Monday, January 28, 2008

Iraqi Refugee and IDP Assessment Report

Iraq has suffered through three wars in the last 20 years. The attack by the United States in 2003 and the removal of the Iraqi government has led to five years of intense chaos and violence, ethnic and communal cleansing, and terrible suffering. An estimated two million refugees are in neighboring countries, primarily Syria and Jordan, and more than an additional two million are internally displaced within Iraq. The American Friends Service Committee (AFSC) was involved in Iraq during the sanction period between the 1991 Persian Gulf War and the present war and only pulled out in 2005 when conditions became too dangerous for expatriates to live in Iraq. AFSC has invested deeply in advocacy in the United States against the war and in education about the costs of the war. Because of the massive refugee and internally displaced persons (IDP) problem and the desire to have the advocacy and educational program grounded in work with Iraqis in the Middle East, AFSC appointed this assessment mission to study the situation and to make recommendations about how AFSC could serve the refugees and IDPs.


The terms of reference given to the assessment team included:
1. Identify potential partners to implement a humanitarian assistance program and assess their capacity.
2. Identify a priority list of programs that AFSC can and should support.
3. Analyze the political realities among and surrounding the refugees.
4. Collect first hand testimony and pictures to serve for education and fundraising.


The six person team assembled in Amman, Jordan, and began working on November 8, 2007. A total of eight days were spent in Jordan and four days in Syria including travel days from Amman to Damascus and return. In Jordan, the team interviewed several UN agencies, international NGOs, Jordanian national NGOs, and Iraqi refugees—both elites and common persons.

In Syria interviews were conducted with UN agencies, local charities, and Iraqi refugees. International NGOs have not yet been able to register and work in Syria, although the government has selected eight to work in cooperation with the Syrian Red Crescent Society.

In Jordan we interviewed several Iraqi NGOs as well as UN agencies and INGOs that work with IDPs within Iraq. A list of the agencies and persons interviewed is in Appendix I.

In addition to collecting information on the needs of refugees in Jordan and Syria and the services being provided them, the team sought to understand the political and economic contexts, particularly the policies and regulations of the governments of Jordan and Syria that affect the refugees. We also sought to understand the political and conflict situation in Iraq, and met with several sets of Iraqis leaders about a current AFSC peace-building effort.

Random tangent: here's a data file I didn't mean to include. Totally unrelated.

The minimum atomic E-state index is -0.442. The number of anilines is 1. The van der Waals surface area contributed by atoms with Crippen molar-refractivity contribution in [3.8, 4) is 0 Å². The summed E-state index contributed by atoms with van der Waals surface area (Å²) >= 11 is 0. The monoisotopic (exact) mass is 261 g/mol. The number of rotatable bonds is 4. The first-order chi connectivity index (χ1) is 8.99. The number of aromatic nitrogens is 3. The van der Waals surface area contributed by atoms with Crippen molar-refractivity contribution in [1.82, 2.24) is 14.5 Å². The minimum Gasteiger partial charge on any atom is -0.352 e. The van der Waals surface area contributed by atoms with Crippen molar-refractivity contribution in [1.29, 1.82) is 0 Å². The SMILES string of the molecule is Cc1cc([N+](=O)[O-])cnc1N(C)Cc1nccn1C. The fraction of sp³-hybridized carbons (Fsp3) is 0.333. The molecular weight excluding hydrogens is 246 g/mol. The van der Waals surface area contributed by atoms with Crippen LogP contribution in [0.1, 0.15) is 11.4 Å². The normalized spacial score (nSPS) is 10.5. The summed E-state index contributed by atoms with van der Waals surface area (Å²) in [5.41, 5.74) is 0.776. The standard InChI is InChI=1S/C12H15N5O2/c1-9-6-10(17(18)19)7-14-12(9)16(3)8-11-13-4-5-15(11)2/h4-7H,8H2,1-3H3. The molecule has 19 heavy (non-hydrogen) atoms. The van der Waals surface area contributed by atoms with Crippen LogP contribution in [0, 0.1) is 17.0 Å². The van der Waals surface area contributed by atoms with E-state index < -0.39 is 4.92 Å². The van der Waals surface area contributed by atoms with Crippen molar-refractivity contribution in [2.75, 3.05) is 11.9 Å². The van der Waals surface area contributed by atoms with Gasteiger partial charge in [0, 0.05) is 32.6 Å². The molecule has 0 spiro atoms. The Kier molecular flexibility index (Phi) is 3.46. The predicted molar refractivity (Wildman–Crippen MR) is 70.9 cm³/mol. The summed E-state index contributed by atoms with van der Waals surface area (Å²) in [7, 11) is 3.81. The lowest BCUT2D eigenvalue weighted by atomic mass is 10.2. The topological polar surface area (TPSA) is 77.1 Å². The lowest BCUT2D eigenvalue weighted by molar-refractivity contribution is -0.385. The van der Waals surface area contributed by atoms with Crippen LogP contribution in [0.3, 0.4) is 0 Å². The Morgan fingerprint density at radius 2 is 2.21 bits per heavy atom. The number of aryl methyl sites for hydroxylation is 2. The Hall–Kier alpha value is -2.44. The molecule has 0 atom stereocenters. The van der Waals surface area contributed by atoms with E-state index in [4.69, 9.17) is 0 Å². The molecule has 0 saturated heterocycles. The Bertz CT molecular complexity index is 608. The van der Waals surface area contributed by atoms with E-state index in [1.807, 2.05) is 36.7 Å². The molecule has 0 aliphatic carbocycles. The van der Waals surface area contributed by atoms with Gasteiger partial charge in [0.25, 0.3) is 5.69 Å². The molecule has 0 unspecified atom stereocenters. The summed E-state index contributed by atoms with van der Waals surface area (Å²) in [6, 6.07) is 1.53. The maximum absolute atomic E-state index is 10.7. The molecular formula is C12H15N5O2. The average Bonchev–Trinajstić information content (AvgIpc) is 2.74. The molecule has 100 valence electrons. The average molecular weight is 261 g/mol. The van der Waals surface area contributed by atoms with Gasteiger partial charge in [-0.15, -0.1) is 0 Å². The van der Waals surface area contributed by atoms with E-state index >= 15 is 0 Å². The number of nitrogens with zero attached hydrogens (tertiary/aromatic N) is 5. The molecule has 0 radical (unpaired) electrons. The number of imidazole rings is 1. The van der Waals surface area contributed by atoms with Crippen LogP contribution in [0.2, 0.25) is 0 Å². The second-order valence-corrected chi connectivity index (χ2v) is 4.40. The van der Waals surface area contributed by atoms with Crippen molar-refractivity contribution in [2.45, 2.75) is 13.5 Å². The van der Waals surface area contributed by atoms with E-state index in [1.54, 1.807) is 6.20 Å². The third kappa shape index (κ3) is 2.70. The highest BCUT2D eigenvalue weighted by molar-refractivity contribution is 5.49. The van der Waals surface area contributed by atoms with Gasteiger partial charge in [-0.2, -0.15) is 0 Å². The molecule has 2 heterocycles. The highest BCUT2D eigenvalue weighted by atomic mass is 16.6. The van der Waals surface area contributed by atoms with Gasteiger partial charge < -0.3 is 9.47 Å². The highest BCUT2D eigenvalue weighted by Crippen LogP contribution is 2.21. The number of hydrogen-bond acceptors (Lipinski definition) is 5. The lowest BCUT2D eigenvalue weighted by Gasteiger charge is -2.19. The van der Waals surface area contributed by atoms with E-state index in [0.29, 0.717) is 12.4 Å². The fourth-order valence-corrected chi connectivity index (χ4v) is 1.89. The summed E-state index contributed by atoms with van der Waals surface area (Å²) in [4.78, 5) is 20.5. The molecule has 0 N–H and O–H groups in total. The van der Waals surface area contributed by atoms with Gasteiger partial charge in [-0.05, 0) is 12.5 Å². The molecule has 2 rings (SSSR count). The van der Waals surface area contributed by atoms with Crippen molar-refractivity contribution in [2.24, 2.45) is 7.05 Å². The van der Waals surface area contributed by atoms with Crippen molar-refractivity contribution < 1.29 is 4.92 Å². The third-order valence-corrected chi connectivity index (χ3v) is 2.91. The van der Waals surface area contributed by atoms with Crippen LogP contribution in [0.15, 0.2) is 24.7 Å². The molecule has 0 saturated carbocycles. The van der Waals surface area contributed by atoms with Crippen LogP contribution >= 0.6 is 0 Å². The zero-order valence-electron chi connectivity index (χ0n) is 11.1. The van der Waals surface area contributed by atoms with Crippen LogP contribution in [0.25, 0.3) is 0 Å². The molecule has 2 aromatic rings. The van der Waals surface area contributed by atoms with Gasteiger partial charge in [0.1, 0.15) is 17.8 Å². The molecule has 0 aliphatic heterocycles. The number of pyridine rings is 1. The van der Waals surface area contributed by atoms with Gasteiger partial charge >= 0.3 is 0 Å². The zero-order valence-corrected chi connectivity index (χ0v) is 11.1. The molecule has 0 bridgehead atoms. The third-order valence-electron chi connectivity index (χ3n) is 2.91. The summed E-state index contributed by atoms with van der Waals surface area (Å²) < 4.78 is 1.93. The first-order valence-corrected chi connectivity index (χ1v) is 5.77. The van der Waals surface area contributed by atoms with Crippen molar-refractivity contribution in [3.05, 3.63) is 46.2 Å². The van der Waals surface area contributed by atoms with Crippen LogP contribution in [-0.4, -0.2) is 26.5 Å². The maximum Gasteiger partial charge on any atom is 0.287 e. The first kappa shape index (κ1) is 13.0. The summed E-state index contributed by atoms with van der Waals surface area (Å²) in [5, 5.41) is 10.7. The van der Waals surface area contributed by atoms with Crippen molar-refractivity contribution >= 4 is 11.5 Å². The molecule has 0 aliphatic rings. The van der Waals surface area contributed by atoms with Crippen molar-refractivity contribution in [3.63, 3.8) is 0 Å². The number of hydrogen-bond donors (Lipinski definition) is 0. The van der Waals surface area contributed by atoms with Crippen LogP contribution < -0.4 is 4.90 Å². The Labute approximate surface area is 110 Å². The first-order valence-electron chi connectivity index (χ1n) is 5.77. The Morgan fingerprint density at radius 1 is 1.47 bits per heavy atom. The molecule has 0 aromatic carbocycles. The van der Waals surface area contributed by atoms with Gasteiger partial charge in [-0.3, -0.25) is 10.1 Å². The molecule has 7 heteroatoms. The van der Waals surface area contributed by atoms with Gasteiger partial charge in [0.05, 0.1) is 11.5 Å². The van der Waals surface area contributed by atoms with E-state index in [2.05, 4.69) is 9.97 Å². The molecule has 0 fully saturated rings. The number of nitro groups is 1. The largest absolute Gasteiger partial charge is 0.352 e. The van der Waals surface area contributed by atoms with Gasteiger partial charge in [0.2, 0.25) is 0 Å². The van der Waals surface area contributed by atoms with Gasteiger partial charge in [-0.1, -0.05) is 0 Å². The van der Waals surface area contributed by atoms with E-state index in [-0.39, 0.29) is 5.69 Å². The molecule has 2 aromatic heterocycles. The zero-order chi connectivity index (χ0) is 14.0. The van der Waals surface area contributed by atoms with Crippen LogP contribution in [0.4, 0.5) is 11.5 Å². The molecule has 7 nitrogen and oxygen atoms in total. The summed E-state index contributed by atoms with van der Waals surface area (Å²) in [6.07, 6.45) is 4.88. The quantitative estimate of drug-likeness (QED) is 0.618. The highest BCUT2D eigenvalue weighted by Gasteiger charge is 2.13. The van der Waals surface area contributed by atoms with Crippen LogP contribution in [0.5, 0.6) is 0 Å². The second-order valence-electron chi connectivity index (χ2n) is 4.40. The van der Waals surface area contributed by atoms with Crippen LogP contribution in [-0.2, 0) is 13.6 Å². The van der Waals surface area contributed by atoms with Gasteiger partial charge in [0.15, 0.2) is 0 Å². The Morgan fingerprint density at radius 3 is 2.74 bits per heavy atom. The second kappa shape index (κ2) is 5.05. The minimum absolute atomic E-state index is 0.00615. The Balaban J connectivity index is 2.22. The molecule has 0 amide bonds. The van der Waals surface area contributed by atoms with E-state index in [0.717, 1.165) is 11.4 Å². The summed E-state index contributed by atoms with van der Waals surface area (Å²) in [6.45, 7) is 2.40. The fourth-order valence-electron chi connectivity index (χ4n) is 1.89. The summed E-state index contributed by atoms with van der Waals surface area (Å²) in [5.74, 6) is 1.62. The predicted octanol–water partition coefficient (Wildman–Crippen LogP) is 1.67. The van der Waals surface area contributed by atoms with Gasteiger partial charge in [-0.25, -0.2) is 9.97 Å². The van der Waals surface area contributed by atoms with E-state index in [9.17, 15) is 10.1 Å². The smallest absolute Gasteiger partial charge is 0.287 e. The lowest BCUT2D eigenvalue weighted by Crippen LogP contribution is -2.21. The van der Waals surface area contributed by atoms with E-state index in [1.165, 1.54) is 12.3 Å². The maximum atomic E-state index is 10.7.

Number of Iraqis in Jordan & Syria
The problem of refugees in Jordan and Syria is a massive one that is causing a significant burden on the economies and societies of both countries. There is considerable uncertainty as to the actual numbers of refugees in both countries, but whatever the precise number it is large as a percentage of the population of each country. While some estimates of the number of refugees in Jordan range as high as 750,000, several knowledgeable people said that the number may be more like 350-400,000. A study commissioned by the Jordanian government and conducted by the Norwegian Research Institute Fafo was released after the team departed from Amman. This study concluded that Iraqi refugees in Jordan number between 450,000 and 500,000. The number is critical to the Jordanian government because the level of international assistance is calculated according to the estimated refugee population.

In Syria, the number of refugees is thought to fall between one and one and a half million although one source estimated two million. Several people said that refugees have been returning to Iraq from Syria and that some neighborhoods that had housed refugees are now empty. The real reasons for returning are unclear. Some believe that the improvement of the security situation in Iraq led to repatriations. Others blame the strict policies of host governments preventing refugees from working for their livelihood and the depletion of savings for forcing refugees to return to Iraq in order to feed their families.

Legal status of Iraqi refugees in host countries (Jordan & Syria)
Neither Jordan nor Syria is a signatory of the 1951 UN Convention on Refugees which guarantees refugees certain minimal rights. Neither government refers to the Iraqis in their country as “refugees,” but rather as “guests.” Syria has been more flexible in accommodating Iraqis than Jordan, which probably accounts in part for the larger number of refugees in Syria.

Both countries—but especially Jordan—are concerned that the Iraqi refugees not become a permanent, long term presence like the Palestinian refugees who for years have outnumbered Jordanian citizens. From the beginning, Jordan has required Iraqis to secure visas that need to be renewed from outside Jordan, and many refugees have overstayed their visas and are illegally in Jordan. This causes fear of being deported, and many are afraid to venture out of the house in which they live. Syria did not require Iraqis to have visas for entry until recently. The change in the policy of Syria likely reflects a view that the large number of refugees is a real burden—prices of basic needs have increased 40-60 percent--and Syria is not prepared to host 1.5 million refugees for 10-20 years.